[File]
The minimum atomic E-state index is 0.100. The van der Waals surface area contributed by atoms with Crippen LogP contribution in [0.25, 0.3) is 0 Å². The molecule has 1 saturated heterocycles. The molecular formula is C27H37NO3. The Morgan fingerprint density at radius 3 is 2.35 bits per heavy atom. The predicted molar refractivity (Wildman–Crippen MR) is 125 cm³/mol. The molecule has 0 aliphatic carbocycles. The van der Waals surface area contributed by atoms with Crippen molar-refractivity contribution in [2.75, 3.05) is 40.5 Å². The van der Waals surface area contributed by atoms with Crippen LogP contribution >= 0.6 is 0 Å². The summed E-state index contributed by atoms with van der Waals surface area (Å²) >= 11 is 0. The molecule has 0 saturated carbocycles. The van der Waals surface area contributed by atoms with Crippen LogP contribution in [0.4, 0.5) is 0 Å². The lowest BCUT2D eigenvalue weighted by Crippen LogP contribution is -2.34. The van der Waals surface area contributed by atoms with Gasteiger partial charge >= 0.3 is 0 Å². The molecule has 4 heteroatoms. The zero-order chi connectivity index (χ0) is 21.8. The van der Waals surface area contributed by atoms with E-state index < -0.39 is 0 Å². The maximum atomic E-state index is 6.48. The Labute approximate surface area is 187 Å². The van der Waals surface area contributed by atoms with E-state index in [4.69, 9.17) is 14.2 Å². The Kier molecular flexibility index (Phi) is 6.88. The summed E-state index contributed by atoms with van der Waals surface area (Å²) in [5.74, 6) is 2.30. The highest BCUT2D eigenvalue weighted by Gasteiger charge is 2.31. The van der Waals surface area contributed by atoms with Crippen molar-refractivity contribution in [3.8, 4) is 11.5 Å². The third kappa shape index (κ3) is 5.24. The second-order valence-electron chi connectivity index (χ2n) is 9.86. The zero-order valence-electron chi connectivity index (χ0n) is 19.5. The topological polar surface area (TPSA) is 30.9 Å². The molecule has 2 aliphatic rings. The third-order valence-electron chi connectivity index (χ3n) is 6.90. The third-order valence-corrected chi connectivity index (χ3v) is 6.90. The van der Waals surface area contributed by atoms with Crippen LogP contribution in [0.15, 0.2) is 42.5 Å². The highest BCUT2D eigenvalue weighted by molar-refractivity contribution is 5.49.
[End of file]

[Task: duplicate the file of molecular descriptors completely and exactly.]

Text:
The minimum atomic E-state index is 0.100. The van der Waals surface area contributed by atoms with Crippen LogP contribution in [0.25, 0.3) is 0 Å². The molecule has 1 saturated heterocycles. The molecular formula is C27H37NO3. The Morgan fingerprint density at radius 3 is 2.35 bits per heavy atom. The predicted molar refractivity (Wildman–Crippen MR) is 125 cm³/mol. The molecule has 0 aliphatic carbocycles. The van der Waals surface area contributed by atoms with Crippen molar-refractivity contribution in [2.75, 3.05) is 40.5 Å². The van der Waals surface area contributed by atoms with Crippen LogP contribution >= 0.6 is 0 Å². The summed E-state index contributed by atoms with van der Waals surface area (Å²) >= 11 is 0. The molecule has 0 saturated carbocycles. The van der Waals surface area contributed by atoms with Crippen LogP contribution in [0.4, 0.5) is 0 Å². The lowest BCUT2D eigenvalue weighted by Crippen LogP contribution is -2.34. The van der Waals surface area contributed by atoms with Gasteiger partial charge >= 0.3 is 0 Å². The molecule has 4 heteroatoms. The zero-order chi connectivity index (χ0) is 21.8. The van der Waals surface area contributed by atoms with E-state index < -0.39 is 0 Å². The maximum atomic E-state index is 6.48. The Labute approximate surface area is 187 Å². The van der Waals surface area contributed by atoms with E-state index in [4.69, 9.17) is 14.2 Å². The Kier molecular flexibility index (Phi) is 6.88. The summed E-state index contributed by atoms with van der Waals surface area (Å²) in [5.74, 6) is 2.30. The highest BCUT2D eigenvalue weighted by Gasteiger charge is 2.31. The van der Waals surface area contributed by atoms with Crippen molar-refractivity contribution in [3.8, 4) is 11.5 Å². The third kappa shape index (κ3) is 5.24. The second-order valence-electron chi connectivity index (χ2n) is 9.86. The zero-order valence-electron chi connectivity index (χ0n) is 19.5. The topological polar surface area (TPSA) is 30.9 Å². The molecule has 2 aliphatic rings. The third-order valence-electron chi connectivity index (χ3n) is 6.90. The third-order valence-corrected chi connectivity index (χ3v) is 6.90. The van der Waals surface area contributed by atoms with Crippen LogP contribution in [0.15, 0.2) is 42.5 Å². The highest BCUT2D eigenvalue weighted by molar-refractivity contribution is 5.49.